However, my initial reaction shows you the reality of the situation — it was a meaningless goal in what should have been an all-important game.

After the game, coach Roy started out in his usual calm demeanor. However, as he answered a question about how important the game was, Roy vented his frustration with the celebration:

"“The thing I have a hard time is the reaction of Dutchy after he scores. It’s a 4-0 goal … big cheer. Are you kidding me? What is that? I mean, it’s not the [reaction] we want from our guys, not at all.”"

Those are some of the harshest words Patrick Roy has uttered about his players since become the head coach before the 2013-14 season.

Here’s the actual video of the presser — the quote in question starts at about the 1:50 mark:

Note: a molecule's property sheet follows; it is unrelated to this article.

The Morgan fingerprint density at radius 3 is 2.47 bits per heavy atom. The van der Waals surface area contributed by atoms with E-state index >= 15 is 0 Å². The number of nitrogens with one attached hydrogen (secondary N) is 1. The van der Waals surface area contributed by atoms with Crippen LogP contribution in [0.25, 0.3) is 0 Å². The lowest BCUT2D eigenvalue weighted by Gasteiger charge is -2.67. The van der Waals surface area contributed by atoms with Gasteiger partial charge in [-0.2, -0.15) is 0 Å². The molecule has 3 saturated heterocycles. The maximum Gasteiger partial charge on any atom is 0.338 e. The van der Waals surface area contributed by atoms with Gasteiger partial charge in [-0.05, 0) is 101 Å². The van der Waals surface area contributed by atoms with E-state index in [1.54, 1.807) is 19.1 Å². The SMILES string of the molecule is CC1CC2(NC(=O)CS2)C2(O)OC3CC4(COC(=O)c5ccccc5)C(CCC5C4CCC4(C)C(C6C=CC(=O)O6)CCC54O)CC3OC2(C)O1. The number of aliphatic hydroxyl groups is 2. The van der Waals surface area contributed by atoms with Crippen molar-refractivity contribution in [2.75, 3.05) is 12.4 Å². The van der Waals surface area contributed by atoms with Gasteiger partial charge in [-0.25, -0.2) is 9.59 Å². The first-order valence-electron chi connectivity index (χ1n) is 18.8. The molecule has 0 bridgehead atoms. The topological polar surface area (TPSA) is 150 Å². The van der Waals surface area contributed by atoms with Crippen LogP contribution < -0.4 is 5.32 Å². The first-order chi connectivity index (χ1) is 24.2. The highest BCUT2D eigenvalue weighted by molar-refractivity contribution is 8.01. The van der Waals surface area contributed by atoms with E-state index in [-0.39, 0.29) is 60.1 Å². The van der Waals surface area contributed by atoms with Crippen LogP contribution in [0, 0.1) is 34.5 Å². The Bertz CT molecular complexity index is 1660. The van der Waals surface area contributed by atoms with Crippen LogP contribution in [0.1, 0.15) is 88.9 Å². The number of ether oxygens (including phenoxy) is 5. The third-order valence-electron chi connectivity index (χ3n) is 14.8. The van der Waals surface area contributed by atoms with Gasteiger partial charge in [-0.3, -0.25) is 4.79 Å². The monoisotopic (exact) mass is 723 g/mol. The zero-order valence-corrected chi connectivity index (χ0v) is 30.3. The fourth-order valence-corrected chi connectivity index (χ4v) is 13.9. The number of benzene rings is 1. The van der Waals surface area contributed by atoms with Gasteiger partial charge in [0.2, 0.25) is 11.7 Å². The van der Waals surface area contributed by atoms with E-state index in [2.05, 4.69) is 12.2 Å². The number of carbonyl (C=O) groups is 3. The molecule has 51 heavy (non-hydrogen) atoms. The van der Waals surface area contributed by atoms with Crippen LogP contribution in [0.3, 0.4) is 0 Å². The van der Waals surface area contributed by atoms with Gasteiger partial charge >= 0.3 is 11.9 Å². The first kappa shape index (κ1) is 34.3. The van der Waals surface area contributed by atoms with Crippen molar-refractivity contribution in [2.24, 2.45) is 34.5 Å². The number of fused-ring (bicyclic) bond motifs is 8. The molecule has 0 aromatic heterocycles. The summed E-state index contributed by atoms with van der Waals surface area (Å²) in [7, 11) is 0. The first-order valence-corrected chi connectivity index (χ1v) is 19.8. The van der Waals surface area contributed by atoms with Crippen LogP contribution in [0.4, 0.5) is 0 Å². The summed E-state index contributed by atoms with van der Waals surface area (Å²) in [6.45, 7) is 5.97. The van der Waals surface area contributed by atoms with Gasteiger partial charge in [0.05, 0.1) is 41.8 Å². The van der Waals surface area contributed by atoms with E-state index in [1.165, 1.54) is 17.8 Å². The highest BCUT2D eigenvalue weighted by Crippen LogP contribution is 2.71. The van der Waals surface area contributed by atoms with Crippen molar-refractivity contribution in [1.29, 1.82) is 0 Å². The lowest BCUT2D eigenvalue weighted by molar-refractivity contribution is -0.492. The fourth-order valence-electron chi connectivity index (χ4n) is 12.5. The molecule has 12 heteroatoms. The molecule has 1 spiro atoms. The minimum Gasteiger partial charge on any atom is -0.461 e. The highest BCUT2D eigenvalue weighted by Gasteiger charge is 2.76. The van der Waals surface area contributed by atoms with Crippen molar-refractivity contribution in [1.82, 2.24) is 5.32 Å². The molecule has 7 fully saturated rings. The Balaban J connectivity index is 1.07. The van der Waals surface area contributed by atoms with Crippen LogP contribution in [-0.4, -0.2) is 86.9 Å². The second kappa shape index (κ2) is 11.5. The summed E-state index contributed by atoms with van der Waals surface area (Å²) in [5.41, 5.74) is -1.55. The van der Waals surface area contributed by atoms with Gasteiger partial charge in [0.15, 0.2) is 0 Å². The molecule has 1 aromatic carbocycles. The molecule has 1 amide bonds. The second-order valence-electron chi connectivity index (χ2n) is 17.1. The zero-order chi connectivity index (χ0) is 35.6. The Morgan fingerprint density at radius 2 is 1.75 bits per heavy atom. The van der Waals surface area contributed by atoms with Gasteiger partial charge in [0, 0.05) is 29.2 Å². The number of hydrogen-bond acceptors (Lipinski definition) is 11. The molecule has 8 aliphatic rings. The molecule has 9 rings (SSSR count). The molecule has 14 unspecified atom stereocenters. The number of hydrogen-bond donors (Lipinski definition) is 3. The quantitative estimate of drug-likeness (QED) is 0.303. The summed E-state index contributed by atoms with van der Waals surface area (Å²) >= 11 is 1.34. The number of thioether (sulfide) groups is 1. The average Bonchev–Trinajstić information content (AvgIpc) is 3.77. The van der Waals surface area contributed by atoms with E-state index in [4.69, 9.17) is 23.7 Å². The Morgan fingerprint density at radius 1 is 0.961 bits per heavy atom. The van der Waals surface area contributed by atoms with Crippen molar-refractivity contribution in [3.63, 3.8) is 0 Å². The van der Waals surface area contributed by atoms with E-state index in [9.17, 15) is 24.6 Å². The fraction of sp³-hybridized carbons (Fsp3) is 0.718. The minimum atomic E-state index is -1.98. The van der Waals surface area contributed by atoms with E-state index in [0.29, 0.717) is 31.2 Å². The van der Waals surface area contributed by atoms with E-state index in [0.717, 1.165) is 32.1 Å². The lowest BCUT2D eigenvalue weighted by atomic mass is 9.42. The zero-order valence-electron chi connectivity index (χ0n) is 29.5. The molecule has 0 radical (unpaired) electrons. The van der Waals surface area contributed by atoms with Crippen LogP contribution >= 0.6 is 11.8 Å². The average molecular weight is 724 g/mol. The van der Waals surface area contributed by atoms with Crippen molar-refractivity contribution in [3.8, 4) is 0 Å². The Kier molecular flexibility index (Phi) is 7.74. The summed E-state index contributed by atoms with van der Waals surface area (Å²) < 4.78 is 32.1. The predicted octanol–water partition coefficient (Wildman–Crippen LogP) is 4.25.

Now, first of all, I believe that’s the first time we’ve witnessed Patrick Roy actually lose his legendary temper. The stanchion incident — even he says that was a calculated move. When he cursed at the referee during a Winnipeg Jets game earlier this year, I also called that a calculated move.

This criticism of Matt Duchene doesn’t feel calculated.

So, why did Patrick Roy finally lose his legendary temper? Well, first of all, let’s explore that legendary temper. Roy has always been known for his fiery personality. What’s more, it was the foundation of his brilliance as a goalie. Sure, opponents will point to that time he Statue of Libertied with the puck and dropped it into his own net. But the reality is, his sheer confidence elevated his talent and skill to an elite — to a Hall of Fame — level.